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January 5, 2010

Split Ninth Circuit panel finds Washington's disenfranchisement of felons violates the VRA

In a ruling that surely will not be the last word on the topic, a split Ninth Circuit panel today in Farrakhan v. Gregoire, No. 06-35669 (9th Cir. Jan. 5, 2010) (available here), has decided that Washington's felon disenfranchisement law violates the federal Voting Rights Act. Here is how the majority opinion starts:
Plaintiffs, minority citizens of Washington state who have lost their right to vote pursuant to the state’s felon disenfranchisement provision, filed this action in 1996 challenging that provision on the ground that, due to racial discrimination in the state’s criminal justice system, the automatic disenfranchisement of felons results in the denial of the right to voteon account of race, in violation of § 2 of the Voting Rights Act (“VRA”), 42 U.S.C. § 1973.  We earlier reversed the district court’s grant of summary judgment to Defendants.  See Farrakhan v. Washington, 338 F.3d 1009 (9th Cir. 2003), cert. denied, 543 U.S. 984 (2004) (“Farrakhan I”).  On remand, the district court again granted summary judgment to Defendants.  Plaintiffs timely appeal. We reverse and grant summary judgment to Plaintiffs.
Here is how the dissenting opinion in Farrakhan gets going:

In granting summary judgment to plaintiffs, the majority has charted territory that none of our sister circuits has dared to explore. The First, Second, and Eleventh Circuits have determined that vote denial challenges to felon disenfranchisement laws are not cognizable under the Voting Rights Act. See Simmons v. Galvin, 575 F.3d 24 (1st Cir. 2009); Hayden v. Pataki, 449 F.3d 305 (2d Cir. 2006) (en banc); Johnson v. Governor of State of Fla., 405 F.3d 1214 (11th Cir. 2005) (en banc).  That preliminary question was settled by our circuit in Farrakhan v. Washington, 338 F.3d 1009 (9th Cir. 2003) (“Farrakhan I”).  While I believe that the felon disenfranchisement challenge is not a comfortable fit within the Voting Rights Act, I do not dispute the continuing validity of Farrakhan I.  The wisdom of Farrakhan I is not within the purview of the panel to reconsider here.  See Miller v. Gammie, 335 F.3d 889, 893 (9th Cir. 2003) (en banc) (holding that prior circuit authority is binding on three-judge panels unless “clearly irreconcilable with the reasoning or theory of intervening higher authority”). However, in part because the holding of Farrakhan I places us in a crowd of one amongst the circuits, I believe we should be particularly mindful before reversing the district court and invalidating felon disenfranchisement in the State of Washington.  The majority has failed to act with appropriate caution. I respectfully dissent.

I feel confident predicting that this notable and important ruling will be subject to en banc review by the Ninth Circuit and/or to Supreme Court review (assuming the state of Washington seeks review).  Among interesting story lines to watch as this case goes forward is whether and how the Solicitor General of the United States might get involved.

January 5, 2010 at 05:05 PM | Permalink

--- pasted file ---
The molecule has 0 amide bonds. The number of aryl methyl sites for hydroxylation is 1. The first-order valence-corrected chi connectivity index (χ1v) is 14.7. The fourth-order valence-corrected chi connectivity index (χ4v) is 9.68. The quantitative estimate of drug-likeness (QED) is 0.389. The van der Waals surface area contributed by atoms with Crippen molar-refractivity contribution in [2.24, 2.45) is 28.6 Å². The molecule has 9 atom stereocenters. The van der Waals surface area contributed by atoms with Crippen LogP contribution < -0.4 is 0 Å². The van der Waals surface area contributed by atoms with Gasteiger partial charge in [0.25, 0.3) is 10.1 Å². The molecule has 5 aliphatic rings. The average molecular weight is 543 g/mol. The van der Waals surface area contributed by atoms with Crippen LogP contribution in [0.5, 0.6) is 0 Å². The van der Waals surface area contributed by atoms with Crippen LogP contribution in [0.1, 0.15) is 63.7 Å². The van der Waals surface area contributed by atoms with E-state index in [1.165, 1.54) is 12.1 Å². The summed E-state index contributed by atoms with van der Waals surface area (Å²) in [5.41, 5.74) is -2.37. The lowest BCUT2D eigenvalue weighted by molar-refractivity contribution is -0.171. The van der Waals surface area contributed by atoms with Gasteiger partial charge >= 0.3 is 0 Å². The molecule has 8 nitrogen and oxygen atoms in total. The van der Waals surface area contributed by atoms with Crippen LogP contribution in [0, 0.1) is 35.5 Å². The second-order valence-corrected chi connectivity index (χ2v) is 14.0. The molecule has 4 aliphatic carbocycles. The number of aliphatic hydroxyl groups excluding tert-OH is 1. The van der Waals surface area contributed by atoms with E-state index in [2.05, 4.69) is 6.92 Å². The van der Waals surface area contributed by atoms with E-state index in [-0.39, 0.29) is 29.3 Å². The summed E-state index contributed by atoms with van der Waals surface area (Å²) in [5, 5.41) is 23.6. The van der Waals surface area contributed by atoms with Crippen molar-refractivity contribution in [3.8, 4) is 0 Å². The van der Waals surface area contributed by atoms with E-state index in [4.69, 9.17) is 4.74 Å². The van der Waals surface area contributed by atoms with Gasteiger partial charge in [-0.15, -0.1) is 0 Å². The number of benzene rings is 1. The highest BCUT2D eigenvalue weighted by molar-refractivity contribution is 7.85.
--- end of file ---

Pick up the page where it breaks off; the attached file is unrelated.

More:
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Tracked on Jan 6, 2010 7:16:31 PM


SS wrote a dissent in the Hayden v Pataki en banc.


Posted by: . | Jan 5, 2010 5:26:15 PM

Thanks for the link. Her dissent in on page 100. Frankly, Scalia could have written that dissent.

Posted by: Daniel | Jan 5, 2010 7:11:38 PM

If I were counsel for the felons on this case I would consider a voting right grounded on the Ninth Amendment. The right to vote was unenumerated. This is parallel to an argument on the right to bear arms. If one takes the position that the Second Amendt is confined to a discussion of the militia, the right to bear arms was unenumerated. Grant recognized the right when he signed the truce with Lee on April 9 1865 at Apppomatix. He pardoned the rebel soldiers and expressly released the officers to go home with their sidearms. Note the word "pardon" for these rebels. They were not convicted felons but they were not choirboys either. The right of ex- confederates to vote was proscribed to some but generally re-instated by the late 1870s. A book on this: Kenneth Stampp, The Era of Reconstruction: 1665-1877 is a good source on this subject and on the subject of the right of black suffrage.

The Voting Rights Act is authorized by the 15th Amendment. Congress was specifically authorized in Section 2 to "enforce, by appropriate legislation, the provsions of this article." I would also srgue that voting should not be proscribed-- on the strength of the 15th Amendment standing alone. Section 1 says: The right of citizens to vote shall not be abridged by the United States or by any state on account of race, color or previous condition of servitude."
The Framers did not limit the Amendment (the Framers refer to it as an "article") to previous condition of servitude in the form of slavery alone. Or limit it to enslaved blacks--it could encompass enslaved whites. Previous condition of servitude encompasses being locked up on the chain gang. The amendment does not just "enumerate" race or color.

The 14th Amendment also provides protection: Sec 1, second sentence: "No state shall make or enforce any law which shall abridge the privileges or immunities of any citizen of the United States;" and the final phrase of Sec 1: "nor deny to any person within its jurisdiction the equal protection of the laws."